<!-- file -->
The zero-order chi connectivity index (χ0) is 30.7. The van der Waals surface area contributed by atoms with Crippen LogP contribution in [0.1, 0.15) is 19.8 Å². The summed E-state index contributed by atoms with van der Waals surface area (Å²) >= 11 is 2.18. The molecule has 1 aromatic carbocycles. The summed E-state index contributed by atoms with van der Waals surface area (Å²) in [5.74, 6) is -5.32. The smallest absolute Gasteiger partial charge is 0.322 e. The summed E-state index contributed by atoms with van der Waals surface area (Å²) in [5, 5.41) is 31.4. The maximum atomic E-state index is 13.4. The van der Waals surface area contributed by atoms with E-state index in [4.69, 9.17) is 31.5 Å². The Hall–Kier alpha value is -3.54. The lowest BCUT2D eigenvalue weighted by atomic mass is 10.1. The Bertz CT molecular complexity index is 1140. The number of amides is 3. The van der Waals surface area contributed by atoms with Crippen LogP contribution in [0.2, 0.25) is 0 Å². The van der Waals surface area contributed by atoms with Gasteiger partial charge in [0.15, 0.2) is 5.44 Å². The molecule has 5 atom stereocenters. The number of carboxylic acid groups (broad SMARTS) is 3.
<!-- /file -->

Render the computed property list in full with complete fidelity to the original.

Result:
The zero-order chi connectivity index (χ0) is 30.7. The van der Waals surface area contributed by atoms with Crippen LogP contribution in [0.1, 0.15) is 19.8 Å². The summed E-state index contributed by atoms with van der Waals surface area (Å²) >= 11 is 2.18. The molecule has 1 aromatic carbocycles. The summed E-state index contributed by atoms with van der Waals surface area (Å²) in [5.74, 6) is -5.32. The smallest absolute Gasteiger partial charge is 0.322 e. The summed E-state index contributed by atoms with van der Waals surface area (Å²) in [5, 5.41) is 31.4. The maximum atomic E-state index is 13.4. The van der Waals surface area contributed by atoms with E-state index in [4.69, 9.17) is 31.5 Å². The Hall–Kier alpha value is -3.54. The lowest BCUT2D eigenvalue weighted by atomic mass is 10.1. The Bertz CT molecular complexity index is 1140. The number of amides is 3. The van der Waals surface area contributed by atoms with Crippen LogP contribution in [0.2, 0.25) is 0 Å². The van der Waals surface area contributed by atoms with Gasteiger partial charge in [0.15, 0.2) is 5.44 Å². The molecule has 5 atom stereocenters. The number of carboxylic acid groups (broad SMARTS) is 3.